Deprecated Language Constructs

Michael J Hannah (mjhanna@sandia.gov)
Tue, 1 Aug 1995 15:32:41 +0700


Date: Tue, 1 Aug 1995 15:32:41 +0700
Message-Id: <9508012132.AA13077@sass027.sandia.gov>
From: mjhanna@sandia.gov (Michael J Hannah)
To: www-html@w3.org
Subject: Deprecated Language Constructs

There is some concern over my proposal to "deprecate" existing
list mechanism elements.  More than one individual has expressed
concern that this will "break existing documents" a concern that
I do not understand.  Identifying something as "deprecated" should
not break anything.

I am basing my definition of this term "deprecate" on previous work in
standards groups.  My understanding is that "deprecate" is only phase
one, where "obsolete" is phase two, and this second phase _may_never_
_come_.  My (non-legalese) definition of this "deprecate" phase is:

  "document writers should no longer use this, the standard should
   not propose any changes to this, but browsers should continue to
   accept this."

The idea is to have such a better new way to do things that people stop
using the old (deprecated) way for all newly created documents, and the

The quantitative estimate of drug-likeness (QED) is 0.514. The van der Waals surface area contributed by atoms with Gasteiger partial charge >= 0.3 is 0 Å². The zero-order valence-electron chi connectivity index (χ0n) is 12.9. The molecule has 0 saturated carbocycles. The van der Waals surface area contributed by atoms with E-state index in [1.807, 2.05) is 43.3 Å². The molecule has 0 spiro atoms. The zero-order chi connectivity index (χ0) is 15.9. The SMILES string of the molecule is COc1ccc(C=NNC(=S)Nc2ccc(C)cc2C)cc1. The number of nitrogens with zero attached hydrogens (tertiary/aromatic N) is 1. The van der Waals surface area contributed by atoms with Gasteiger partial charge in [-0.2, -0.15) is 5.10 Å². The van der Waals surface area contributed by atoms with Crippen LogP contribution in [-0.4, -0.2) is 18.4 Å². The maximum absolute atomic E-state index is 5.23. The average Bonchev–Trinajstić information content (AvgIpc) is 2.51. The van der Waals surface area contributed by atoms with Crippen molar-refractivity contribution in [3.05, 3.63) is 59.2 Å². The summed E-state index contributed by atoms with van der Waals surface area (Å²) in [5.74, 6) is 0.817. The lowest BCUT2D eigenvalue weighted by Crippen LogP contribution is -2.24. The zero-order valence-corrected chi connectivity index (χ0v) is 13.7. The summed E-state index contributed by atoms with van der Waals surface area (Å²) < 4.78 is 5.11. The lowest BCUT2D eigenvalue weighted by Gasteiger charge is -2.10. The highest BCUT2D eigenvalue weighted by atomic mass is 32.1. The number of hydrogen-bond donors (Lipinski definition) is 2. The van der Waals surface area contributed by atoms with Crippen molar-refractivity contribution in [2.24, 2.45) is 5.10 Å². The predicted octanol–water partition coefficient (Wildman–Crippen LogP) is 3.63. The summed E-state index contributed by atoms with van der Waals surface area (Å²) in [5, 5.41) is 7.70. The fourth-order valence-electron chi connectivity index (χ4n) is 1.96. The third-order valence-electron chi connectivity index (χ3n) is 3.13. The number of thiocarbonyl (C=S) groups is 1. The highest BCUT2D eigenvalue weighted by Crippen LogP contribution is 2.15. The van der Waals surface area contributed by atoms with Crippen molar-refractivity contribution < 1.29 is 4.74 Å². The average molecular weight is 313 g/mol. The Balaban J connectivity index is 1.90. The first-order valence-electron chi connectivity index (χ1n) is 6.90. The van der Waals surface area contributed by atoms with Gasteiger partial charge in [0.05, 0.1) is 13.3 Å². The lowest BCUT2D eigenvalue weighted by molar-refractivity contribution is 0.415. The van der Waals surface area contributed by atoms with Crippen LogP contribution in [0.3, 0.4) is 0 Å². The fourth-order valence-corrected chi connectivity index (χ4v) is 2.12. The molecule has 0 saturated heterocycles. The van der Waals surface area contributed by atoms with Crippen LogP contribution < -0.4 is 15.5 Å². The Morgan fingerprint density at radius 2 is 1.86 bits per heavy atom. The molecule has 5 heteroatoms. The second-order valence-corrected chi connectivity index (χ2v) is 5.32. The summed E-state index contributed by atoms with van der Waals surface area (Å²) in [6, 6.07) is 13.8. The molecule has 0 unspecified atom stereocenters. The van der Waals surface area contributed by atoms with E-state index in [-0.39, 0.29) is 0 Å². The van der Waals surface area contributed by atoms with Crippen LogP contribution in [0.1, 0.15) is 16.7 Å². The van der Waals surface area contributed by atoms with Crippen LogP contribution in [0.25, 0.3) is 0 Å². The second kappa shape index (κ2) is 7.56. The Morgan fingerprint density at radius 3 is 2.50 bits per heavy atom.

language group stops tinkering with the old way in the standard, but
focuses efforts on the new (supposedly) better way.  Since I believe
that my proposal for LIST is a better way (IMHO  ;-) I feel sure that
the usage of these old list constructs will simply fade away, but
existing documents that use them will still be renderable by browsers.

When (or even if) an element is identified as "obsolete", then it
is possible for newer browsers to not recognize it (though I would
still expect most vendors to continue to handle any construct that
had a significant installed base of documents using it)  Only when
(or even if) an element is made "obsolete" would I also expect
conversion tools to input (version old) documents and produce
(version new) documents.  This is what happens for most any other
language I have every dealt with, from computer languages like
FORTRAN, to document languages like FrameMaker or WordPerfect.
But I would not expect a construct to be declared "obsolete" until
a (better) replacement construct was available and in use.

With this definition of the term, I do not understand the concern of
"breaking" existing documents.  If the concerns are valid, then _NO_
construct in the language that was at all widely used could _ever_
be deprecated.  Am I missing something?

Michael Hannah